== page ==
I did all that I could to help those people in my electorate who had lost their jobs as a result of the economic recession presided over by the honourable member for Bennelong. But in most cases I was unable to help them. Simply, there were just no jobs available. I contacted manufacturers in my area and they told me that not only did they have no vacancies but also they would be forced to retrench even more workers unless something happened. Something happened on 4 March 1983. The Hawke Labor Government was elected to office by the Australian people and given the mandate to pull the country back from the brink of economic collapse.

In terms of employment alone, our aim then was to create 500,000 new jobs. The Hawke Labor Government has surpassed this target. The situation today is quite different from that of 1982-83 when the Opposition was in office. As well as being evident in the statistics, I can confirm that now I seldom get people requesting my assistance to help them find employment. Instead, I have received calls from manufacturers complaining that they cannot get enough workers to fill the vacancies in their factories. We have achieved this under deteriorating international economic and trade conditions.

It is by now a widely known fact, even among members of the Opposition, that the prices of Australia's export commodities have fallen on the world market to the extent of some $7 billion. While the loss of revenue of that magnitude unavoidably affects our domestic economy and our standard of living, it is clear that the reason this situation has arisen is because, for too long, consecutive post-war Liberal and National Party governments relied almost exclusively on our mineral resources and rural commodities and failed to develop and diversify our export base. It is no good them coming into the House now and blaming our Government for the situation-not that they are in here at the moment. They are not interested in economic debates. They are too busy scheming against each other.

Mr Braithwaite —Would you like a quorum?

Mr KENT —Please yourself. In spite of impediments like these over which the Hawke Labor Government has had little influence or control, we have nonetheless planned and implemented a number of significant reforms. In addition to the creation of 772,000 new jobs since April 1983, the Government has been active in reforming our social welfare system and providing assistance to those most in need. Although our achievements have been substantial, I will mention just a few.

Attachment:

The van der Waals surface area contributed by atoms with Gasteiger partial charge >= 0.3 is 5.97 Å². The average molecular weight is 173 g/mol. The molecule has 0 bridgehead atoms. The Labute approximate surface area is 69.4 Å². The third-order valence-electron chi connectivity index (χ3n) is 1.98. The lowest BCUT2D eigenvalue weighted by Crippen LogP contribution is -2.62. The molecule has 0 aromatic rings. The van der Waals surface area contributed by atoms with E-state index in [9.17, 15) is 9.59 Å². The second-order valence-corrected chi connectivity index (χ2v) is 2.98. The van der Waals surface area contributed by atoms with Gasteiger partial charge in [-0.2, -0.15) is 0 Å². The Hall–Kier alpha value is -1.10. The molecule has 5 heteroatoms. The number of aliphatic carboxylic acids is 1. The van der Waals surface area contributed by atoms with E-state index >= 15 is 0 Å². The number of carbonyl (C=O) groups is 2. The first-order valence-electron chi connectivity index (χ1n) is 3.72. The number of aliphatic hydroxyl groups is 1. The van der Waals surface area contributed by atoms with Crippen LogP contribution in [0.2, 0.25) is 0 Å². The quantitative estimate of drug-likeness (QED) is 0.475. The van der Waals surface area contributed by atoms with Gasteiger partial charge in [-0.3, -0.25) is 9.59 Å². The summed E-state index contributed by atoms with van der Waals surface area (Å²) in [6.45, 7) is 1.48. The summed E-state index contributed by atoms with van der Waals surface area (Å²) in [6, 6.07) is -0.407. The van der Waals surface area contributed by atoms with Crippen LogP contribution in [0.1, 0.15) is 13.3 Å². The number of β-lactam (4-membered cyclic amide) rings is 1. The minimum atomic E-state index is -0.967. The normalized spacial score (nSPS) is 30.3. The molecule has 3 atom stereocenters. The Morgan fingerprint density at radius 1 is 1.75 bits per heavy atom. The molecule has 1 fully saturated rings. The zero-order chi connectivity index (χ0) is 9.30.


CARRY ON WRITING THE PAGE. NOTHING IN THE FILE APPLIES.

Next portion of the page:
Under this Labor Government, spending on welfare has increased from 41 per cent to 44 per cent of Commonwealth outlays between 1982-83 and 1986-87. Together with various other initiatives-such as the establishment of the Social Security Review, increases in the real disposable income of social security recipients, increases in the rate of pension, an increase of 70 per cent in the additional pension/benefit and the family income supplement, and a doubling of the mothers/guardians allowance-it demonstrates the high priority which the Hawke Labor Government has given towards providing assistance to those in greatest need. In the area of community services, we have introduced a number of new programs and services designed to assist the aged, disabled and youth. Our commitment to young people through the provision of incentives for further education, training and job skills is evident in the achievements of the Priority One program. Children's services have also received assistance. During our term in office the number of Commonwealth funded child care places has more than doubled.